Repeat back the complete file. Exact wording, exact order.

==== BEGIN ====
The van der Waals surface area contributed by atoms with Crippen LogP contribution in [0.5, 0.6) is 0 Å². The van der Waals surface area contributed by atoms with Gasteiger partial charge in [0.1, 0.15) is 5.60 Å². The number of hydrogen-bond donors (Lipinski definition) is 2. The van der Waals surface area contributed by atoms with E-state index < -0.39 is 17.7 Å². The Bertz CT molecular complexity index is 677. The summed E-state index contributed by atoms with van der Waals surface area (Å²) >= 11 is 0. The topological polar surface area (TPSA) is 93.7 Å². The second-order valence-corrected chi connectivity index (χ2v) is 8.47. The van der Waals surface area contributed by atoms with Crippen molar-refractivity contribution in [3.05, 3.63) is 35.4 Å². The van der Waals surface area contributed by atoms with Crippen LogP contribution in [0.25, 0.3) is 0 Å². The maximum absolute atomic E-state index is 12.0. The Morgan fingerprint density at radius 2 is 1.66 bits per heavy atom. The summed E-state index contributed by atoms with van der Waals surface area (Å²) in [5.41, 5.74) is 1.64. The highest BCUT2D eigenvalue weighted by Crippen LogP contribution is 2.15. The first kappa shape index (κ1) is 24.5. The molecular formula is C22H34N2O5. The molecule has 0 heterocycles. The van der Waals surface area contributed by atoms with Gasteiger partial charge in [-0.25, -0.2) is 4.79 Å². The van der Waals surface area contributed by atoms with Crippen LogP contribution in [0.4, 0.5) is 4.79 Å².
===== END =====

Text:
The van der Waals surface area contributed by atoms with Crippen LogP contribution in [0.5, 0.6) is 0 Å². The van der Waals surface area contributed by atoms with Gasteiger partial charge in [0.1, 0.15) is 5.60 Å². The number of hydrogen-bond donors (Lipinski definition) is 2. The van der Waals surface area contributed by atoms with E-state index < -0.39 is 17.7 Å². The Bertz CT molecular complexity index is 677. The summed E-state index contributed by atoms with van der Waals surface area (Å²) >= 11 is 0. The topological polar surface area (TPSA) is 93.7 Å². The second-order valence-corrected chi connectivity index (χ2v) is 8.47. The van der Waals surface area contributed by atoms with Crippen molar-refractivity contribution in [3.05, 3.63) is 35.4 Å². The van der Waals surface area contributed by atoms with Crippen LogP contribution in [0.25, 0.3) is 0 Å². The maximum absolute atomic E-state index is 12.0. The Morgan fingerprint density at radius 2 is 1.66 bits per heavy atom. The summed E-state index contributed by atoms with van der Waals surface area (Å²) in [5.41, 5.74) is 1.64. The highest BCUT2D eigenvalue weighted by Crippen LogP contribution is 2.15. The first kappa shape index (κ1) is 24.5. The molecular formula is C22H34N2O5. The molecule has 0 heterocycles. The van der Waals surface area contributed by atoms with Gasteiger partial charge in [-0.25, -0.2) is 4.79 Å². The van der Waals surface area contributed by atoms with Crippen LogP contribution in [0.4, 0.5) is 4.79 Å².